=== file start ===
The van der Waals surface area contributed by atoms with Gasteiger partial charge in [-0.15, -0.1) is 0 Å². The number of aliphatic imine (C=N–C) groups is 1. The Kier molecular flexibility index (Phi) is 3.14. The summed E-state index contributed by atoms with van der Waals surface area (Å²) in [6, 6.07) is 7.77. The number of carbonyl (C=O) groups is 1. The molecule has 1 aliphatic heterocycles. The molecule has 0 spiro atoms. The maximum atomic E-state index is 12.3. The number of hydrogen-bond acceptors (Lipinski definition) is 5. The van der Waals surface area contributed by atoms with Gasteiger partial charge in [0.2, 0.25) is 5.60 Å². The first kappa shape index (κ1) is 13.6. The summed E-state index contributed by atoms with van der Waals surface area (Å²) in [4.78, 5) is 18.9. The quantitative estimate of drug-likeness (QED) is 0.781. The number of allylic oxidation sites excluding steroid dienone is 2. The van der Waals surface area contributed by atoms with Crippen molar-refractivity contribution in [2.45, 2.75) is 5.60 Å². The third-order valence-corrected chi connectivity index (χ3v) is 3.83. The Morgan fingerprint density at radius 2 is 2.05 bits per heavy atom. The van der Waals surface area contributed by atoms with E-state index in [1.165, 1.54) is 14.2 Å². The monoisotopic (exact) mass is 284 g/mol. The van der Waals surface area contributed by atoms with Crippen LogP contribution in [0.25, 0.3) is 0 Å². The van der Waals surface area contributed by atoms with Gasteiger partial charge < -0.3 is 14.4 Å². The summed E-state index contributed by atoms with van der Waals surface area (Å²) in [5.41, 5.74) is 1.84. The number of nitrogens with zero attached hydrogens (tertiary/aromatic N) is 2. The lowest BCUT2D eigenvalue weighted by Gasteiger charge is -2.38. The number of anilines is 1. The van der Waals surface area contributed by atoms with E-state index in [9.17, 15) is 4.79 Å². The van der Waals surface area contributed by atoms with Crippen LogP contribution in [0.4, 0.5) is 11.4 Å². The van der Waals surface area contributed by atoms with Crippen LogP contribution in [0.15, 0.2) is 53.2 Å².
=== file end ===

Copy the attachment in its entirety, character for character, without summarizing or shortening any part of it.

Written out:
The van der Waals surface area contributed by atoms with Gasteiger partial charge in [-0.15, -0.1) is 0 Å². The number of aliphatic imine (C=N–C) groups is 1. The Kier molecular flexibility index (Phi) is 3.14. The summed E-state index contributed by atoms with van der Waals surface area (Å²) in [6, 6.07) is 7.77. The number of carbonyl (C=O) groups is 1. The molecule has 1 aliphatic heterocycles. The molecule has 0 spiro atoms. The maximum atomic E-state index is 12.3. The number of hydrogen-bond acceptors (Lipinski definition) is 5. The van der Waals surface area contributed by atoms with Gasteiger partial charge in [0.2, 0.25) is 5.60 Å². The first kappa shape index (κ1) is 13.6. The summed E-state index contributed by atoms with van der Waals surface area (Å²) in [4.78, 5) is 18.9. The quantitative estimate of drug-likeness (QED) is 0.781. The number of allylic oxidation sites excluding steroid dienone is 2. The van der Waals surface area contributed by atoms with Crippen molar-refractivity contribution in [2.45, 2.75) is 5.60 Å². The third-order valence-corrected chi connectivity index (χ3v) is 3.83. The Morgan fingerprint density at radius 2 is 2.05 bits per heavy atom. The van der Waals surface area contributed by atoms with E-state index in [1.165, 1.54) is 14.2 Å². The monoisotopic (exact) mass is 284 g/mol. The van der Waals surface area contributed by atoms with Crippen LogP contribution in [0.25, 0.3) is 0 Å². The van der Waals surface area contributed by atoms with Gasteiger partial charge < -0.3 is 14.4 Å². The summed E-state index contributed by atoms with van der Waals surface area (Å²) in [5.41, 5.74) is 1.84. The number of nitrogens with zero attached hydrogens (tertiary/aromatic N) is 2. The lowest BCUT2D eigenvalue weighted by Gasteiger charge is -2.38. The number of anilines is 1. The van der Waals surface area contributed by atoms with E-state index in [9.17, 15) is 4.79 Å². The van der Waals surface area contributed by atoms with Crippen LogP contribution in [0.4, 0.5) is 11.4 Å². The van der Waals surface area contributed by atoms with Crippen LogP contribution in [0.15, 0.2) is 53.2 Å².